This year, we instituted a program that has proven popular with Yamaha and Briggs drivers where we have two separate races run on the same tires. This gives those who make the trip here an opportunity at twice as much practice time and two chances to win. The gearbox racers have raised concerns about running two races on the same tires due to the soft compounds and high horsepower of the karts, so we are revisiting that and should have an announcement soon. But so many of the gearbox teams are from outside the Midwest, so it makes sense to do something like this, giving them the opportunity for more track time too.

The RIGP is the safest street circuit in North American karting, and the track design is second to none in terms of barrier placement and protection

EKN: There is obviously renewed excitement for the race and positive momentum. What new additions are you particularly excited about for 2017?

RR: We’re really excited about a new effort to broadcast the race over Facebook Live and we appreciate eKartingNews supporting this effort by allowing us to incorporate its audio. The people we are working with are hoping to integrate all kinds of bells and whistles that have never been tried before on Facebook Live at a live racing event. There may be some hiccups, but there is also the opportunity that the broadcast could go viral. In any case, people all around the US and even worldwide – not to mention in the pits and trackside – will be able to follow the racing live on their phones. We’re pretty excited about what this could mean for Facebook, for the exposure of karting in general, for exposure for and obviously for the Xtream Rock Island Grand Prix powered by Mediacom.

EKN: Roger, one final question. For racers who are on the fence, what would you like to add in regards to the Rock Island Grand Prix on the whole, as a bucket list experience?

RR: Wow, that’s a great question. Probably the number one thing is the festival atmosphere. The event is held in Rock Island’s Downtown Arts & Entertainment District, which features a casino, dinner theater, comedy clubs, live music venues, coffee shops, restaurants and unique boutique retailers. Each night there are live music concerts outdoors on the Great River Plaza. This year features ‘Good Company’ and Friends at 8 p.m. Friday during track setup. The big headliner Saturday night is the nation’s top AC/DC tribute and party band ‘Electric Shock’ with ‘Bad Hair’ as the opener. Sunday night after the Awards Ceremony will be ‘The Shagadelics’ as disco returns to The District, with ‘Smooth Grooves’ as the opener for another big night of partying. I guess that’s a long way of saying lots of people come to Rock Island for the party, too. For many, it’s the one race each year they bring family, friends and sponsors to.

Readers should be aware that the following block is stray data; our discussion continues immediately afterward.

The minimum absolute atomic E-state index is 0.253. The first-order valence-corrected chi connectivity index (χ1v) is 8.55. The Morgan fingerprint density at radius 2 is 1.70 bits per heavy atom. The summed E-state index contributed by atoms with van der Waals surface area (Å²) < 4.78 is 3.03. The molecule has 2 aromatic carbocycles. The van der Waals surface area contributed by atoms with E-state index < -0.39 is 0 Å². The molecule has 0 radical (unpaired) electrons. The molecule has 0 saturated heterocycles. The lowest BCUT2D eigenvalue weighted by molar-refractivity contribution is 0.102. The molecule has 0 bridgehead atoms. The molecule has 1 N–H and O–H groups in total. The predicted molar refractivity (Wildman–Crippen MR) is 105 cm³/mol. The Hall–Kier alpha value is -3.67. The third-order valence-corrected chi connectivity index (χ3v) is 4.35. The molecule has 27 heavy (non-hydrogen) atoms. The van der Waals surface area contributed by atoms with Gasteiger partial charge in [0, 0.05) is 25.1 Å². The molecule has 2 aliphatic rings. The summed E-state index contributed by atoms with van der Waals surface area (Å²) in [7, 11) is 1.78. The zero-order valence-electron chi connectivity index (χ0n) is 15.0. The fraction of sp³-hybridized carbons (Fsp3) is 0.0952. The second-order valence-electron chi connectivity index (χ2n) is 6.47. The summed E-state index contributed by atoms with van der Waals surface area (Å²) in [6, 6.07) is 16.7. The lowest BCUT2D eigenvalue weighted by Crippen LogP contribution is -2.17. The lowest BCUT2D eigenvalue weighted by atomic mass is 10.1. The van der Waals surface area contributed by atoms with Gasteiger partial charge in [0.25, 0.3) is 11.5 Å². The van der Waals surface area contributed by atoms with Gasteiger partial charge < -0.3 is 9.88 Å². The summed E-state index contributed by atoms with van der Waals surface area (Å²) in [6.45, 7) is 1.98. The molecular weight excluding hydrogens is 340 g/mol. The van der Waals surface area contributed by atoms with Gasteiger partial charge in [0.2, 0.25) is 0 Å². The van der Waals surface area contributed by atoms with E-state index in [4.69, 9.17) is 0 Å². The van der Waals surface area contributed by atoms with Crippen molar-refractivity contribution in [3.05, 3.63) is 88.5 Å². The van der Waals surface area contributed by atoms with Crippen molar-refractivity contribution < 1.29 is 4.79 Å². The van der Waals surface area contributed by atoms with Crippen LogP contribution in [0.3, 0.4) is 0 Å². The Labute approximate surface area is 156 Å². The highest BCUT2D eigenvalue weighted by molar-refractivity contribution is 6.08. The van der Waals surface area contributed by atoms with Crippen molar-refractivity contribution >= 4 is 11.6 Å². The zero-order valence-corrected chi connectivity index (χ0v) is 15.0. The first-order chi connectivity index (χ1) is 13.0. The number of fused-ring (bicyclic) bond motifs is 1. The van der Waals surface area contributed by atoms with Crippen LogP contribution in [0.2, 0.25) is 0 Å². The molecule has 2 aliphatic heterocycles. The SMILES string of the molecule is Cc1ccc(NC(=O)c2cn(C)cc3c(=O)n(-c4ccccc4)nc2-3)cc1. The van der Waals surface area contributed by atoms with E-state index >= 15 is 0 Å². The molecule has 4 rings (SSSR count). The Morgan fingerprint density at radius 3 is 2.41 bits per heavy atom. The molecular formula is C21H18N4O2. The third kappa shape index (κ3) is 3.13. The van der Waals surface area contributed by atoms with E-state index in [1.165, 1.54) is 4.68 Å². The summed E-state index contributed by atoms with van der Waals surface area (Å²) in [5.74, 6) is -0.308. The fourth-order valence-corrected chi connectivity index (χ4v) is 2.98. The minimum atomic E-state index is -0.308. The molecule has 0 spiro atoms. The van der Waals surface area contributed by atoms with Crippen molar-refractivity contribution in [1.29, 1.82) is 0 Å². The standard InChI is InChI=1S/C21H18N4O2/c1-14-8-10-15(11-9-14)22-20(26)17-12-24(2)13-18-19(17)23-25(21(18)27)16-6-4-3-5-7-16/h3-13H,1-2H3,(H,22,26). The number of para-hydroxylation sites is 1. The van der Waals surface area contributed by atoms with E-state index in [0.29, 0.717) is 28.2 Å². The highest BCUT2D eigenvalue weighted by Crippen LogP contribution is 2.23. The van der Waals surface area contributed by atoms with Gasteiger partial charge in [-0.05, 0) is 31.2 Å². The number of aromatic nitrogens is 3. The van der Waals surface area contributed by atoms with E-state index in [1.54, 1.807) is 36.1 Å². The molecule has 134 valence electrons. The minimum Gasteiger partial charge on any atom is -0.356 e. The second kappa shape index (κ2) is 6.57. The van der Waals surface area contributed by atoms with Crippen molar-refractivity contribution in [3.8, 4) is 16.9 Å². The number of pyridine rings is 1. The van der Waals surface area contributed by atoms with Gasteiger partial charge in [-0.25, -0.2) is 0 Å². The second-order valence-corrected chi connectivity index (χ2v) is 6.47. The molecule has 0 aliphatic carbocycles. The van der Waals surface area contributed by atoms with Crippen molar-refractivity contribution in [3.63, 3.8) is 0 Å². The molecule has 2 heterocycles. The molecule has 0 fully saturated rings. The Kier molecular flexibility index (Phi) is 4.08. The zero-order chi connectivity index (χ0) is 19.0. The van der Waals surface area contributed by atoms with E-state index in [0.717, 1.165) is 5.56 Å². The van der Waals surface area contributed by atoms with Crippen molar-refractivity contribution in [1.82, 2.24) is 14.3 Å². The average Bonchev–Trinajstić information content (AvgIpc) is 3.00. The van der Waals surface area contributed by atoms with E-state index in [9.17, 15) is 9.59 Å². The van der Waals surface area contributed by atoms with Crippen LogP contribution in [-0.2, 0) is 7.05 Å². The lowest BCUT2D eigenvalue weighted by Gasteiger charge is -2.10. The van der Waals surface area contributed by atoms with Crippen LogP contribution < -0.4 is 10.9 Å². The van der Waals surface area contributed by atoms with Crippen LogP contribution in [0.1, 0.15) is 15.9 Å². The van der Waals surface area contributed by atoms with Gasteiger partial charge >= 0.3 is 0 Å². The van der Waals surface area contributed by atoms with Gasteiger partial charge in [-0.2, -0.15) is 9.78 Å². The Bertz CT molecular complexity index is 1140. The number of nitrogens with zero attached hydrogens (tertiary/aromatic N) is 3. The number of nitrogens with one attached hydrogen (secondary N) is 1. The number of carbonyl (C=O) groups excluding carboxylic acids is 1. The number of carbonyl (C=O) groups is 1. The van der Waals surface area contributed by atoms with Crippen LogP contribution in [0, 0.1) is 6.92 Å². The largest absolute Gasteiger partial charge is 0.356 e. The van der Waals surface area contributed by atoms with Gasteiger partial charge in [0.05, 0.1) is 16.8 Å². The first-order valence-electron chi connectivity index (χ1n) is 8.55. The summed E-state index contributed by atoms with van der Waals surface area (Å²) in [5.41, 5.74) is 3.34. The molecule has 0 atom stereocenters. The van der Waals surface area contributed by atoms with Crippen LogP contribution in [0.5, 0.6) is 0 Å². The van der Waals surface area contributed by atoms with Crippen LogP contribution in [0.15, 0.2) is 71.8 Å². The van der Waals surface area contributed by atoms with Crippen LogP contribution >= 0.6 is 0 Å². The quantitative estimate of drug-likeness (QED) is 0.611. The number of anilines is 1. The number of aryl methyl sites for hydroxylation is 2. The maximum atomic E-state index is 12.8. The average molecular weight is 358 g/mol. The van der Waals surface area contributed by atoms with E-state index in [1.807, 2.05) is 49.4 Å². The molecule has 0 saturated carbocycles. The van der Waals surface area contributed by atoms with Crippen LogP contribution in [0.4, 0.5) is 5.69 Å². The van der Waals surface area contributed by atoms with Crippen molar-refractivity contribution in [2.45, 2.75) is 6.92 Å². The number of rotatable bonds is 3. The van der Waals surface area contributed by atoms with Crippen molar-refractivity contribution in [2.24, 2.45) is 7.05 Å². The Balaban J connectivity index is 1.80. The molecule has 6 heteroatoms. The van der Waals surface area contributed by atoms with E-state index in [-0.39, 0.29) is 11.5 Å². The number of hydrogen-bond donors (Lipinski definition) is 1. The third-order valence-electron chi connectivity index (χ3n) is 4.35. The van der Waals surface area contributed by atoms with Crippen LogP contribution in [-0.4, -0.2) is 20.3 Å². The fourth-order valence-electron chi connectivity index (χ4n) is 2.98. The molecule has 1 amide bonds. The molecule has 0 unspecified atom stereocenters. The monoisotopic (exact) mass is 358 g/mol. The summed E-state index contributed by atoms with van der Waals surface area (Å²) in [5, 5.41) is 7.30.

If the concerts aren’t your thing, the nearby Jumer’s Casino & Hotel is also a popular draw and a long-time sponsor of the event. The Quad-Cities in general – with a population of 400,000 split between Illinois and Iowa -also offers a wide variety of fun things to do, places to go and eat, if you venture outside of Rock Island.

I’d recommend that people talk to racers who have been here. Since its a temporary circuit track, it varies a bit each year. But generally, it’s a level playing field where no one can practice on ahead of time. You show up, have two practice sessions to figure it out, and go racing. It’s a good test of your race team. Looking at the map, the course doesn’t seem technically difficult, but it is in ways many racers have never experienced before. Some streets are concrete, others are asphalt; there are patches, bumps and manholes; Some streets bake in the sun all day while others are in the shade; some streets are flat while others have crowns; there are tight corners and a 750 foot straight. I almost forgot the fake brick crosswalks. Racing at Rock Island will teach you things that will make you a better racer.

Most kart racers have never had the experience of racing in front of thousands of spectators and lots of local media. I think that’s always a big part of the experience, and this year you can add in coverage on Facebook Live too.

Lastly, there’s nothing quite as cherished as a ‘Rock’ trophy for your mantle. Many have come here for years and never won one. Each year you have the chance to race against karters from coast to coast. Eight foreign countries have been represented over the years. There really are many reasons to come to Rock Island and enjoy the experience.

If you have not yet entered for this year’s Rock Island Grand Prix, today is the final day for pre-registration. You can enter HERE.

More information is available on the event website-